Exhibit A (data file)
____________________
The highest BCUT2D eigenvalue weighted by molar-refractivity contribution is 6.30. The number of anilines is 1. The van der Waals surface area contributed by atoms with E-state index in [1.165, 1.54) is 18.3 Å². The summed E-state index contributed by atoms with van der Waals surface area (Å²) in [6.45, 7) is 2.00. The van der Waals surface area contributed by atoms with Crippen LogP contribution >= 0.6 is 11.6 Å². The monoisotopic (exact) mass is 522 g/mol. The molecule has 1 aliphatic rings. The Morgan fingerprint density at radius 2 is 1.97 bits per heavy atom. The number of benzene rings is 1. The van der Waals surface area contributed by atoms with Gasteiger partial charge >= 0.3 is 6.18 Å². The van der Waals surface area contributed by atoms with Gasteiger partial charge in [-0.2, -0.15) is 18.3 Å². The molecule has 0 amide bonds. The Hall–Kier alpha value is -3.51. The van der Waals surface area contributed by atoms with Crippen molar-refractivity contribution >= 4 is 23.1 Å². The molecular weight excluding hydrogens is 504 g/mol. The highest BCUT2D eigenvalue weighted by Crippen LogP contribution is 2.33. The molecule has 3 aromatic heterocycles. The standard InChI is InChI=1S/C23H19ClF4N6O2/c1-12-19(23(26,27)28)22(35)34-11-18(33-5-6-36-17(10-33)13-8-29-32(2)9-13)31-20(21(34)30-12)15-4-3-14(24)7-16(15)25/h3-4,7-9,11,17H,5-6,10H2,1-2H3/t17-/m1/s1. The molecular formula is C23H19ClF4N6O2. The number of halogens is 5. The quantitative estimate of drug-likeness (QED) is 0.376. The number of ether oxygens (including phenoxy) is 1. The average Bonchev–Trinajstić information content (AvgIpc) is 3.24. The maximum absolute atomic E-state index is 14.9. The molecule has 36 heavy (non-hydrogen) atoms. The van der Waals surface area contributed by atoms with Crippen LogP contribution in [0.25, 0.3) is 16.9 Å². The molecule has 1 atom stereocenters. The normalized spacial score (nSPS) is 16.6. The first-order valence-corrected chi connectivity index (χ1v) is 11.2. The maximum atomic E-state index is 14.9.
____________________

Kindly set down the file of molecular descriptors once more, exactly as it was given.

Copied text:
The highest BCUT2D eigenvalue weighted by molar-refractivity contribution is 6.30. The number of anilines is 1. The van der Waals surface area contributed by atoms with E-state index in [1.165, 1.54) is 18.3 Å². The summed E-state index contributed by atoms with van der Waals surface area (Å²) in [6.45, 7) is 2.00. The van der Waals surface area contributed by atoms with Crippen LogP contribution >= 0.6 is 11.6 Å². The monoisotopic (exact) mass is 522 g/mol. The molecule has 1 aliphatic rings. The Morgan fingerprint density at radius 2 is 1.97 bits per heavy atom. The number of benzene rings is 1. The van der Waals surface area contributed by atoms with Gasteiger partial charge >= 0.3 is 6.18 Å². The van der Waals surface area contributed by atoms with Gasteiger partial charge in [-0.2, -0.15) is 18.3 Å². The molecule has 0 amide bonds. The Hall–Kier alpha value is -3.51. The van der Waals surface area contributed by atoms with Crippen molar-refractivity contribution >= 4 is 23.1 Å². The molecular weight excluding hydrogens is 504 g/mol. The highest BCUT2D eigenvalue weighted by Crippen LogP contribution is 2.33. The molecule has 3 aromatic heterocycles. The standard InChI is InChI=1S/C23H19ClF4N6O2/c1-12-19(23(26,27)28)22(35)34-11-18(33-5-6-36-17(10-33)13-8-29-32(2)9-13)31-20(21(34)30-12)15-4-3-14(24)7-16(15)25/h3-4,7-9,11,17H,5-6,10H2,1-2H3/t17-/m1/s1. The molecular formula is C23H19ClF4N6O2. The number of halogens is 5. The quantitative estimate of drug-likeness (QED) is 0.376. The number of ether oxygens (including phenoxy) is 1. The average Bonchev–Trinajstić information content (AvgIpc) is 3.24. The maximum absolute atomic E-state index is 14.9. The molecule has 36 heavy (non-hydrogen) atoms. The van der Waals surface area contributed by atoms with Crippen LogP contribution in [0.25, 0.3) is 16.9 Å². The molecule has 1 atom stereocenters. The normalized spacial score (nSPS) is 16.6. The first-order valence-corrected chi connectivity index (χ1v) is 11.2. The maximum atomic E-state index is 14.9.